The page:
Monday, August 5, 2013

A Really Awesome Mess by Trish Cook and Brendan Haplin

Dear readers, 

I apologize for my week absence, whenever I attempted to post something on Blogger lately I was receiving an awkward error message with some sort of 'bt364gy' code error (not the exact code). It sense seems to be resolved. 

Due to my absence some promos/reviews were not properly posted. This may complicate matters for Tour Hosts whose schedules I interfered with and for that I am also sorry. 

Although some of these author's tours are over, I will be posting all the promos anyway because the authors deserve their time in the spotlight. Please bare with me during the confusion. 

A Really Awesome Mess by Trish Cook Goodreads Synopsis: A hint of Recovery Road, a sample of Nick and Norah's Infinite Playlist, and a cut of Juno. A Really Awesome Mess is a laugh-out-loud, gut-wrenching/heart-warming story of two teenagers struggling to find love and themselves.

Two teenagers. Two very bumpy roads taken that lead to Heartland Academy.
Justin was just having fun, but when his dad walked in on him with a girl in a very compromising position, Justin's summer took a quick turn for the worse. His parents' divorce put Justin on rocky mental ground, and after a handful of Tylenol lands him in the hospital, he has really hit rock bottom.

Emmy never felt like part of her family. She was adopted from China. Her parents and sister tower over her and look like they came out of a Ralph Lauren catalog-- and Emmy definitely doesn't. After a scandalous photo of Emmy leads to vicious rumors around school, she threatens the boy who started it all on Facebook.

Justin and Emmy arrive at Heartland Academy, a reform school that will force them to deal with their issues, damaged souls with little patience for authority. But along the way they will find a ragtag group of teens who are just as broken, stubborn, and full of sarcasm as themselves. In the end, they might even call each other friends.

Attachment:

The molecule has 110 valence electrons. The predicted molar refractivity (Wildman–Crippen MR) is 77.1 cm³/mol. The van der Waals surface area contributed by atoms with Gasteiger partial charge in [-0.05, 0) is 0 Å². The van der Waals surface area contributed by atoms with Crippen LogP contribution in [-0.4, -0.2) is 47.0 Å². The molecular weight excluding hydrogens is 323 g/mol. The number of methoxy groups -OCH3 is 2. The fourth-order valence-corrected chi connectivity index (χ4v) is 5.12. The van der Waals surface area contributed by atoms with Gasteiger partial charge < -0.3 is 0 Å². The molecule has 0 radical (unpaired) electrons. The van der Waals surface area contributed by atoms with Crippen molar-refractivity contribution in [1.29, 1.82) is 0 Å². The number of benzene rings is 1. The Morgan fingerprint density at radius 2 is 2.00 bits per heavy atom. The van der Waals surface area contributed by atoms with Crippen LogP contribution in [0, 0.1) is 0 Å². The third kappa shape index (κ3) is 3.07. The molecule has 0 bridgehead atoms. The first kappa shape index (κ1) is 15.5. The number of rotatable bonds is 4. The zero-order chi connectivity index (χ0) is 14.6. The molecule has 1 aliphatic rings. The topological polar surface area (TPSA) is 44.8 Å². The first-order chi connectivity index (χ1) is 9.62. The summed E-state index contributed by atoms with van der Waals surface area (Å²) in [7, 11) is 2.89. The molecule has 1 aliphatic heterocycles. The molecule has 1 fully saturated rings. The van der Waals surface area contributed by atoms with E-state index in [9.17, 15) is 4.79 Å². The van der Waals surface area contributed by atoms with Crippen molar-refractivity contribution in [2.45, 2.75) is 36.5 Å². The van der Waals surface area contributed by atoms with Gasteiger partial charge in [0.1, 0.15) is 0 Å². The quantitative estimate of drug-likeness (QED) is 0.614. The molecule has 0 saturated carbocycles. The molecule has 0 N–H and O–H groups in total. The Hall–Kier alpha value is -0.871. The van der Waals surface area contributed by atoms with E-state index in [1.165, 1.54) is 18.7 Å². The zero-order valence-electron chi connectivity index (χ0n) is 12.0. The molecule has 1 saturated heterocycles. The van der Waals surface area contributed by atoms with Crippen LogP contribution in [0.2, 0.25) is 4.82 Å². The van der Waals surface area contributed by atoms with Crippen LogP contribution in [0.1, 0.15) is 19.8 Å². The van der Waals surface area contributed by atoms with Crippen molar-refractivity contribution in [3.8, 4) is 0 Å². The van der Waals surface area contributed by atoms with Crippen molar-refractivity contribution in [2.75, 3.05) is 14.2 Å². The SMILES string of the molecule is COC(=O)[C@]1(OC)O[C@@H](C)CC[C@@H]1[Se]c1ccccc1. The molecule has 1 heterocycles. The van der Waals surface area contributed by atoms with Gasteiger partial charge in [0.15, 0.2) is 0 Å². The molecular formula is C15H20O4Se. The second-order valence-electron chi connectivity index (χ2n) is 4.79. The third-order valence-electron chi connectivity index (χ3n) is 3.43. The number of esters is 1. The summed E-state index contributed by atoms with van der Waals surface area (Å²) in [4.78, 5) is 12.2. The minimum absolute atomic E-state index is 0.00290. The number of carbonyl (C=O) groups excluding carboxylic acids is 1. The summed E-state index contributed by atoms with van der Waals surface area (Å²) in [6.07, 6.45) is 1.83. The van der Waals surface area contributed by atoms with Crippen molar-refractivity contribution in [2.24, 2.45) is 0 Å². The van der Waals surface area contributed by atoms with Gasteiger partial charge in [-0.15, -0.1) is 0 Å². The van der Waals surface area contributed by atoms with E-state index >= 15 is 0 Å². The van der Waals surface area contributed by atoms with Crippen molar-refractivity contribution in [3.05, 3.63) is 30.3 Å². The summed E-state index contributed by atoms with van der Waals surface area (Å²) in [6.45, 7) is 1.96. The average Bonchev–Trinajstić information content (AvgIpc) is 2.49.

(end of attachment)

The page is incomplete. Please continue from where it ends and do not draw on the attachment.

A funny, sad, and remarkable story, A Really Awesome Mess is a journey of friendship and self-discovery that teen readers will surely sign up for.

ebook, 288 pages
Published July 23rd 2013 by EgmontUSA 
Get Your Copy:

Here's the deal, this book is a real awesome mess.


The author seems to be aiming for a situation in which we find the characters implorable and we suddenly come to an understanding, and growth, with the characters as they develop themselves.

The problem is, that I do not believe, not for a second, that teens that are troubled - as the ones in this book - are so cruel and removed.

Not towards themselves, but towards others.

Are we really supposed to sympathize with a character who used internet bullying as a defense against a bully? Where she decides to openly mock him, disgrace him, and create viral content with irremovable damage from cyber space, whilst she grows up and realizes (in about three years), that, really, he's just an asshole.

Are we supposed to ever learn to respect a group of troubled teenagers that, during their own personal struggles, aid in helping a severely anorexic female not eat?

Are we supposed to side with the therapists that eat sugar crackers in front of a female that is starving herself to death?